Science and Society
Gore speaks at AGU
The U.S. Geological Survey (USGS) is not muzzling scientists, agency officials say. Countering reports of an allegation made in December by a USGS biologist that a new peer review process may border on “censorship,” agency officials are asserting that the new policies have been standard practice at several divisions within USGS for decades and are not a mask for censorship by the Bush administration.
The December news reports centered around statements by Jim Estes, a wildlife biologist at USGS’ Santa Cruz field station, who told the Associated Press on Dec. 13, 2006, that recent changes to USGS’ peer review process gave him the feeling that “they’re doing this to keep us under their thumbs,” and that “our findings could be embarrassing to the administration.”
Estes’ statements mark the latest in a series of allegations that the Bush administration is restricting the publication of information from scientists at various U.S. agencies, including NASA and NOAA. Also in December, the U.S. Environmental Protection Agency announced plans to close several of its libraries, a move that opponents say could restrict public access to critical environmental information.
The policies in question at USGS, however, pre-date the Bush administration and have actually spanned many administrations, says Patrick Leahy, USGS’ chief geologist. On July 24, 2006, he says, the agency instituted new revisions to its Fundamental Science Practices, which include the peer review process. The revised policy states that peer reviews must include at least two “qualified scientists with no stake in the outcome of the review,” after which the information must be approved by a Bureau Official prior to official release.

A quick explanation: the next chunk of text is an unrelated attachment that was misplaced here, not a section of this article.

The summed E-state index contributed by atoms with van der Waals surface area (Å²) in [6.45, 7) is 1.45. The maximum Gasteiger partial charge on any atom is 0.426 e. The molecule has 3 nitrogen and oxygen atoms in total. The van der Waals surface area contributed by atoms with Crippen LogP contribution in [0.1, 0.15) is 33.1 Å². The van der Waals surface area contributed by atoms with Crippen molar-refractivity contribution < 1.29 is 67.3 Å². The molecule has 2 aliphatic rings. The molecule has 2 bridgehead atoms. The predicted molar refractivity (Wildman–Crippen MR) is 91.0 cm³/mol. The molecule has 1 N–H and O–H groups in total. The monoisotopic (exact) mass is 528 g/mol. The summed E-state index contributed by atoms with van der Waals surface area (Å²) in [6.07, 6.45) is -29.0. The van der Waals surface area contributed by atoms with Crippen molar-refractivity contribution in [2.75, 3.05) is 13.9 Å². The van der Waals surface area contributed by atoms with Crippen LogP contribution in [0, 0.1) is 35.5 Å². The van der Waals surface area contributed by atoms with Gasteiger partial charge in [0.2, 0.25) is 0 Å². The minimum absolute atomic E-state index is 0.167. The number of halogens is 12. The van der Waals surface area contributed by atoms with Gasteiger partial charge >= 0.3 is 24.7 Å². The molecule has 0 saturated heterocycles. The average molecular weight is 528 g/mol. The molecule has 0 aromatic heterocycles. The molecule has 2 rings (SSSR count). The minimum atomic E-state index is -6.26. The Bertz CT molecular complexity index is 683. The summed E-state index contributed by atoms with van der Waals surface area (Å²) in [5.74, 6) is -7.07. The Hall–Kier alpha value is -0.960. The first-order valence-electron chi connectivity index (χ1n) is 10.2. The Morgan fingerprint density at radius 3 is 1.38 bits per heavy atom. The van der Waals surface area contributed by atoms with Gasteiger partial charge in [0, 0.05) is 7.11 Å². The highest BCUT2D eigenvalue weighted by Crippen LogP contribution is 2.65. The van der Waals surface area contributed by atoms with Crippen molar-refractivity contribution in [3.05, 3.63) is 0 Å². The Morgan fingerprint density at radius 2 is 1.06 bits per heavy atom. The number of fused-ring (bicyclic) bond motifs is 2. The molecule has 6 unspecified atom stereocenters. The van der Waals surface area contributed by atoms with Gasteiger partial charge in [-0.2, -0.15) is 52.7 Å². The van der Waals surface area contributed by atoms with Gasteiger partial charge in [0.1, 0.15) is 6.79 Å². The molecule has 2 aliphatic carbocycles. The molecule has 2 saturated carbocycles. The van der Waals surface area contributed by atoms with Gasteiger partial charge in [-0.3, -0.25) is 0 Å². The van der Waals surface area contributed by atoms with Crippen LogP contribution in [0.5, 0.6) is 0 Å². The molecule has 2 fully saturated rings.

That official is not a political appointee, but a USGS staffer, says Robert Hirsch, head of the water resources division at USGS and chair of the USGS committee that drafted the policies. USGS includes multiple disciplines, from geology to water resources to biology, and for many years, each division’s research had been subject to a different peer review and approval process. The goal of the new policy was to establish a common policy for all the disciplines — and because a peer review process similar to the new policy has already been in place for decades in the geological and water divisions, the changes are largest in the biological division, he says.
Hirsch also notes that USGS scientists are not supposed to make policy recommendations in their reports, in line with the agency’s mission to “just provide the facts.” Still, he says, “a wide variety of things that might be considered politically controversial have been published under these policies,” including reports on global warming and links between pesticide use and endocrine disruption.
Sue Haseltine, a senior biologist at USGS and head of the division that includes Estes, has also disparaged the allegation, releasing a statement in December that called the news reports “off base and misinformed” about the peer review changes at the agency.
Such allegations can deeply hurt the reputation of the agency and thereby undermine its mission to provide solid, unbiased science available to multiple parties “for contentious issues,” Leahy says. “It’s a reputation piece,” he says. “Once your reputation is damaged, it’s very hard to restore. So this is something that every single one of our scientists takes to heart.”